|This post also appears on my group writing blog, Route 19 Writers.|
|Illustration by Arthur Rackham for Wagner, Richard (translated by Margaret Amour) (1911). Siegfried and the Twilight of the Gods. London: William Heinemann, New York: Doubleday. Public domain image obtained through Wikimedia Commons via Haukurth|
They sometimes emerge from these battles a bit singed or bloodied, but emerge they do.
Then a few years ago, another threat quietly crept into the children's book world and threatened catastrophe, especially for libraries and fans of vintage books. In 2008, in the wake of recalls of popular toys (made in China) for high lead levels, Congress nearly unanimously passed a law intended to protect children: the Consumer Product Safety Improvement Act (CPSIA). This law, among other things, required that ALL children's products aimed at kids 12 and under be tested and certified to be (basically) lead-free. Lead is a known neurotoxin and children are especially vulnerable.
Sounds like a good idea, right? Well, the devil is in the details, and unfortunately the law failed (among other flaws) to exempt zillions of products that pose no significant threat to children. Like books. Which have NEVER been implicated in a single case of lead poisoning.
Not only did the law require expensive testing of each of the components of new books (which would have driven up the cost with no increased benefit to kids), it was retroactive, requiring testing and certification of previously published books. Here's why this was terrible for libraries and used books:
- Testing is terrifically expensive (and hard to obtain) and libraries and used sellers were required to test every children's book in their collections or for sale.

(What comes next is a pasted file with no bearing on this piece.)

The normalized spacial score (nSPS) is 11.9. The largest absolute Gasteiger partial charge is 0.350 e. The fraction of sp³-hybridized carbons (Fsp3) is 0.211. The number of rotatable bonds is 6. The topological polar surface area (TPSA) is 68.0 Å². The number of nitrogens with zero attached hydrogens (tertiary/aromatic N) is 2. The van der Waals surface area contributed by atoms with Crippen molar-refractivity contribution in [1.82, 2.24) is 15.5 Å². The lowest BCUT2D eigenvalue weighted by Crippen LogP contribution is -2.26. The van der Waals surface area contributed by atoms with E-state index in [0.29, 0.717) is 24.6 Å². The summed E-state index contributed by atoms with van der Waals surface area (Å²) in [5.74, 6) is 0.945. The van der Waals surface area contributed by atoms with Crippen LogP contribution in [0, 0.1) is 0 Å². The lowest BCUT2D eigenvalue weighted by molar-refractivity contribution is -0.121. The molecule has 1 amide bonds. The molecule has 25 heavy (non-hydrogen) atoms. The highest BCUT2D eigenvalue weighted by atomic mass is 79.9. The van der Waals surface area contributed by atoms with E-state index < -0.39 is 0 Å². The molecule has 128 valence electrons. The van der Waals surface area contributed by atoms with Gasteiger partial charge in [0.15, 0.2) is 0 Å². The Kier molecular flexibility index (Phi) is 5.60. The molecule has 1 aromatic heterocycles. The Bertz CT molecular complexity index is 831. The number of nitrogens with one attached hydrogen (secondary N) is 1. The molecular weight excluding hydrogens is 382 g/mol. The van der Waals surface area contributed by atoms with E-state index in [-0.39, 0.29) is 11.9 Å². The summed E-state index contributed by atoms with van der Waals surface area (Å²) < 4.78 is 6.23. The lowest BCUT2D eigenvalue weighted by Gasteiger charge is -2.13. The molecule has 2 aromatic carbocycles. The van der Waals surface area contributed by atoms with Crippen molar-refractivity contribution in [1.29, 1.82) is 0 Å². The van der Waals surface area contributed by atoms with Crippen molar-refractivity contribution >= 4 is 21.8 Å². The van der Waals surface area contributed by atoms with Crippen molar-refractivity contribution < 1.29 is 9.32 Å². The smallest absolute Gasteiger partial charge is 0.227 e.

- The mandated testing is destructive testing - which means after submitting a book for testing, the library or bookstore would no longer have the book to circulate or sell.
Fearing lawsuits, some libraries and many used sellers did remove older books from their shelves. But the reason your local library may not have a nearly empty children's department is that the CPSC has issued a variety of stays of enforcement and temporary exemptions (plus there are bunch of feisty and renegade librarians out there) - but all these stays and exemptions were set to expire at the end of this year. And every attempt to amend the law or repeal it has failed.
Until this week!
Here's the start of the announcement of the amended law in Publisher's Weekly (written by Karen Raugust who has done a terrific job of covering CPSIA book developments for PW):
On Monday, three years after the August 2008 enactment of the Consumer Product Safety Improvement Act, publishers of ink-on-paper books and other printed materials suddenly received news they’d been hoping for from the outset. Both the House and Senate passed an amendment to CPSIA that exempts “ordinary” children’s books, along with a few other classes of products (e.g., all-terrain vehicles and motorcycles), from the law’s testing provisions.